News: climate policy
Renewable energy and its associated technologies, including solar panels and wind turbines, have long been seen as too expensive or too difficult to implement into energy portfolios.
The La Follette School provides a robust independent study structure that allows you to pair personal interests and experiences with real-world clients that make the classroom material that much more enriching.
La Follette School Assistant Professor Morgan Edwards and Kavita Surana of the University of Maryland School of Public Policy received funding from the Alfred P. Sloan Foundation to support their research on the interactions between corporations and cleantech start-ups.
I began the year working with Professor Greg Nemt to prepare content for the United Nations Intergovernmental Panel on Climate Change 6th Assessment Report. Since then, I’ve worked on research for projects on policies related to technological innovation, low energy demand, and carbon removal.
As the Spring 2021 Public Affairs Journalist in Residence, Amy Westervelt will discuss the news media’s role in the fossil fuel industry’s efforts to block climate action and obscure climate science. Westervelt’s presentation, Widening the Circle of Accountability: Media & the Climate Debate, will be livestreamed at 7 p.m. Wednesday, April 21.
What I like most about my classes is that they are made up of close-knit, hands-on groups of students where the work is closely or directly related to real-world circumstances.
I have developed a stronger understanding through my coursework of the inner workings of US government, our global energy systems, and new statistical tools. I’ve also learned a lot outside of class, specifically from some casual conversations I’ve had about politics with members of my cohort. More broadly, the program has helped me identify areas of politics I want more knowledge and experience in, which has guided the work projects I’ve focused on and the political books I’ve read recently.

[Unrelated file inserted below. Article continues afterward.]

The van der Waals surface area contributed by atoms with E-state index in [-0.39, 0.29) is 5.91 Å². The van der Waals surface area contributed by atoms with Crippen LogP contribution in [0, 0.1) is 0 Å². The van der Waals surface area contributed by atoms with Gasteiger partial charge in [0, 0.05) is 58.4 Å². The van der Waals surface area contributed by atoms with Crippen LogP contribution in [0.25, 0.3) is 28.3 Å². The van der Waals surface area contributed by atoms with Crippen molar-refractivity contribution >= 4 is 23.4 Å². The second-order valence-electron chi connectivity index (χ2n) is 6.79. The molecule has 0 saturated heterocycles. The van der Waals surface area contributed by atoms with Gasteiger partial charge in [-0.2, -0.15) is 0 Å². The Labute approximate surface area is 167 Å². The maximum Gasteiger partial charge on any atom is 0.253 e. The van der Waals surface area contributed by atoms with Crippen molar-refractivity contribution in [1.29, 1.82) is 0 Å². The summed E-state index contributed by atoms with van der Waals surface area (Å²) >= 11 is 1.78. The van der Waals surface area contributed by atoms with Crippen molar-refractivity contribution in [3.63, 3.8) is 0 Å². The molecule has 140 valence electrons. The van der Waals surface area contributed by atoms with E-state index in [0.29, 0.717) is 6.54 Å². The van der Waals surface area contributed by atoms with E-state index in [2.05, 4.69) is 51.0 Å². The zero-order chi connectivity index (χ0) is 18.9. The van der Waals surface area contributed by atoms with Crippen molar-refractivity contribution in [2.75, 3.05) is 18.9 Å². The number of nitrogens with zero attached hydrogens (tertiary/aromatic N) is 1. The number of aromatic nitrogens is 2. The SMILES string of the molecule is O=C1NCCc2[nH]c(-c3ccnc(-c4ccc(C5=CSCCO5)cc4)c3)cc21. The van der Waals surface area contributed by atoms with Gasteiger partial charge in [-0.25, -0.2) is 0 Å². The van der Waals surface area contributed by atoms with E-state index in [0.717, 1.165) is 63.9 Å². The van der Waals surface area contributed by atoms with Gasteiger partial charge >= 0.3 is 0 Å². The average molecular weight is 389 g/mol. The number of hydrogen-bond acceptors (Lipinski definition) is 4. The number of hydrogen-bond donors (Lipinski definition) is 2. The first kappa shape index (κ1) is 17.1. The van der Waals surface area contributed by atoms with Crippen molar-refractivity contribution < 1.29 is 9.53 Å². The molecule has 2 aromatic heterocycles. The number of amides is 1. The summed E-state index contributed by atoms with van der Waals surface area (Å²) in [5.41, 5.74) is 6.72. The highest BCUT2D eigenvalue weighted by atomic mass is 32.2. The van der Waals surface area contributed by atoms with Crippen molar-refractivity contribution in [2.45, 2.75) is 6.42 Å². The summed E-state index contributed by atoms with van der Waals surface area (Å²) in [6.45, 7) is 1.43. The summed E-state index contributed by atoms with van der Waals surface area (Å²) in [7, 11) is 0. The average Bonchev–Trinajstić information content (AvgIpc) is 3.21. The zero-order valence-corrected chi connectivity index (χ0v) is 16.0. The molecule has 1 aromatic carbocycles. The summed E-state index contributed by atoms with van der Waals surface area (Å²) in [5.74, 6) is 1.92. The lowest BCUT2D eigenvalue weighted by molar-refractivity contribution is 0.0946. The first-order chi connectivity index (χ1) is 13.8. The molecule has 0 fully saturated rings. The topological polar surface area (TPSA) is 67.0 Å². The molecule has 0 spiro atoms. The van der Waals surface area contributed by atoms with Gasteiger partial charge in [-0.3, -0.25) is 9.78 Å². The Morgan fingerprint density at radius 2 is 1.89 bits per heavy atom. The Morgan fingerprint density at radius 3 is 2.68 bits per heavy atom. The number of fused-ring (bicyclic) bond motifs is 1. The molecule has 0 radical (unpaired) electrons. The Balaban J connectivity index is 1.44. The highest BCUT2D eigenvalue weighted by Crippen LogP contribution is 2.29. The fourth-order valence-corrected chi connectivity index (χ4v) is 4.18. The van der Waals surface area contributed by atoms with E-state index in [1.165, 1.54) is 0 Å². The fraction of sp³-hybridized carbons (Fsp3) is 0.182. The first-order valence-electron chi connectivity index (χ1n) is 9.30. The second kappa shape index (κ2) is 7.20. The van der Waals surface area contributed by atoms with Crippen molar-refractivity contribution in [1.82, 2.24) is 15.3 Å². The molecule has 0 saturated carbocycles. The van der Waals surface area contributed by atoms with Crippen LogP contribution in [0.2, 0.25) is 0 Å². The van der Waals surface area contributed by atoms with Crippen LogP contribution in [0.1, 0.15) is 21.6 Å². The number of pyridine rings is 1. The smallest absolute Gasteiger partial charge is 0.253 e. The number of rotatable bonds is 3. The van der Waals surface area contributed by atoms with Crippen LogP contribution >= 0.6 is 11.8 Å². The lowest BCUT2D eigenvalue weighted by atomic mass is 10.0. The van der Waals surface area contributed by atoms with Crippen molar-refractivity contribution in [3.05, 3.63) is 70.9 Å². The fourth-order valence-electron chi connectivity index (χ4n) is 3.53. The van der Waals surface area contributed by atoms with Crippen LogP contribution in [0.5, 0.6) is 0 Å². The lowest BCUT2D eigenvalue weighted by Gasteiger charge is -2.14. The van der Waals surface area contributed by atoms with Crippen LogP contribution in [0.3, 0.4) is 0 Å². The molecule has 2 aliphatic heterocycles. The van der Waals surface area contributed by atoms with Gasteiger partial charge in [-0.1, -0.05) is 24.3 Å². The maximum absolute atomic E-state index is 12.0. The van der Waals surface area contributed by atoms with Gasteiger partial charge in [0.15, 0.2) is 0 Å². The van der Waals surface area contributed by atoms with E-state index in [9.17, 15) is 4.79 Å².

I was part of the first graduating class of Undergraduate Certificate in Public Policy students, which allowed me to take classes from La Follette faculty, including Lindsay Jacobs and Geoffrey Wallace. Developing these relationships, as well as the small cohort size drew me to the La Follette School. As someone interested in environmental policy, I was also drawn to the research and work of Greg Nemet and Manuel Teodoro.
The climate crisis amplifies the effects of the pandemic, and vice versa. (The wildfires on the West Coast) are driven by climate change but made worse by a confluence of racial injustice, mass incarceration, and an ongoing pandemic. These overlapping crises show why we can’t compartmentalize complex policy problems. I think there are opportunities to address them together.
Research by La Follette School Assistant Professor Morgan Edwards and colleagues demonstrates how combining existing subnational climate action with expanded national strategies in the United States will be critical to reach scientifically informed climate goals.